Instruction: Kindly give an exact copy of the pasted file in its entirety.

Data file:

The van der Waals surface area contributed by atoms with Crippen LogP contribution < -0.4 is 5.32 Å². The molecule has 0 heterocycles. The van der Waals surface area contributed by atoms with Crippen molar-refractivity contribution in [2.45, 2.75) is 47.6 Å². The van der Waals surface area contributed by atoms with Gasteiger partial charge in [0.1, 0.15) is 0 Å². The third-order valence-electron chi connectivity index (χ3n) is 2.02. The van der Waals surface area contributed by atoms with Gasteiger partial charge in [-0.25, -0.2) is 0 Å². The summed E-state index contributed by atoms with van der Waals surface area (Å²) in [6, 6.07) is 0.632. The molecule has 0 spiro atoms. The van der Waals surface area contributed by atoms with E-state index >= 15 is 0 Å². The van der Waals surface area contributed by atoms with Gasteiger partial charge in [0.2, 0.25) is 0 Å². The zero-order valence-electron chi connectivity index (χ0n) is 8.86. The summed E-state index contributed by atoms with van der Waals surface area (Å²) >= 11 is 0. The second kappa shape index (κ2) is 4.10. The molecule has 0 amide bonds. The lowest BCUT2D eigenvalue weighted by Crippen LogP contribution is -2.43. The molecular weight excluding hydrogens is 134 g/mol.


The van der Waals surface area contributed by atoms with Crippen LogP contribution < -0.4 is 5.32 Å². The molecule has 0 heterocycles. The van der Waals surface area contributed by atoms with Crippen molar-refractivity contribution in [2.45, 2.75) is 47.6 Å². The van der Waals surface area contributed by atoms with Gasteiger partial charge in [0.1, 0.15) is 0 Å². The third-order valence-electron chi connectivity index (χ3n) is 2.02. The van der Waals surface area contributed by atoms with Gasteiger partial charge in [-0.25, -0.2) is 0 Å². The summed E-state index contributed by atoms with van der Waals surface area (Å²) in [6, 6.07) is 0.632. The molecule has 0 spiro atoms. The van der Waals surface area contributed by atoms with E-state index >= 15 is 0 Å². The van der Waals surface area contributed by atoms with Gasteiger partial charge in [0.2, 0.25) is 0 Å². The zero-order valence-electron chi connectivity index (χ0n) is 8.86. The summed E-state index contributed by atoms with van der Waals surface area (Å²) >= 11 is 0. The second kappa shape index (κ2) is 4.10. The molecule has 0 amide bonds. The lowest BCUT2D eigenvalue weighted by Crippen LogP contribution is -2.43. The molecular weight excluding hydrogens is 134 g/mol.